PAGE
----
Prue’s probably a little retiring for modern tastes – she does have to be rescued by a man at one point – but as the book was first published in 1924, this is hardly surprising. She’s cowed, bullied and put upon by family and friends alike – the assumption being that a ‘hareshot’ girl will never get a lover, and as she can work as hard as most men, she may as well be used as free labour on her brother’s farm.

But Prue is kind hearted, intelligent and brave in her way and she wins her man not by looks alone – but by being a lovely girl. As I was a lumpy, lonely singleton living in a thatched cottage in the broad expanse of the Suffolk countryside when I first encountered this story, you can imagine how it appealed to me.

Along with the romance, there’s a lot of death, a whiff of the supernatural, plenty of superstition and a beautiful snapshot of a lost, rural Shropshire, filled with ‘sineaters’, a wizard called Beguildy and a brooding countryside of meres and mists that is both protector and death bringer to the inhabitants.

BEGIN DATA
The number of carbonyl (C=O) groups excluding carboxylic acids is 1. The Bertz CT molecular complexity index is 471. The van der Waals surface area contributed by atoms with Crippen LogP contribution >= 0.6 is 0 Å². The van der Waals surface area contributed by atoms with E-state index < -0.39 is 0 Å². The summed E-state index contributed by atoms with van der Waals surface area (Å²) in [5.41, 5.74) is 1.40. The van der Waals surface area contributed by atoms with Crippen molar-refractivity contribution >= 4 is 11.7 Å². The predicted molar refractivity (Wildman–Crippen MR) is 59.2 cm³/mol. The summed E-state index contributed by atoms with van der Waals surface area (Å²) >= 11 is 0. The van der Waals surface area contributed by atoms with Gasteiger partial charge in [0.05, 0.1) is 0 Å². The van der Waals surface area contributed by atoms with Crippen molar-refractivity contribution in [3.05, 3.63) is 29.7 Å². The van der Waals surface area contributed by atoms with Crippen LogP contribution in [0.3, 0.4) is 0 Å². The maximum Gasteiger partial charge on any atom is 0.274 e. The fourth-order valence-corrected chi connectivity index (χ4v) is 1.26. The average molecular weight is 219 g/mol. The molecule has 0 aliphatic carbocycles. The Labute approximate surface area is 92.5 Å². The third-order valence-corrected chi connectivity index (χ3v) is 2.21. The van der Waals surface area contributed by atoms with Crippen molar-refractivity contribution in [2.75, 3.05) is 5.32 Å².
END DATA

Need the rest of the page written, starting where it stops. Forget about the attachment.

I’ve lost count of how many times I’ve read Precious Bane and old cynic that I am, it still weaves a spell over me now.

‘Saddle your dreams before you ride’em.’


*With apologies, this is the only clip I could find for the BBC adaptation – skip through and you’ll find Janet. I gather it’s not available on DVD either. As Sarn Mere, it is lost in the mists.

The English class system: Why people don’t want Shakespeare to be a grammar school boy.

'I'm first to bowl, then, am I?' Image: Pixabay

‘I’m first to bowl, then, am I?’
Image: Pixabay

What class do you think you belong in? I’ve never been sure about myself.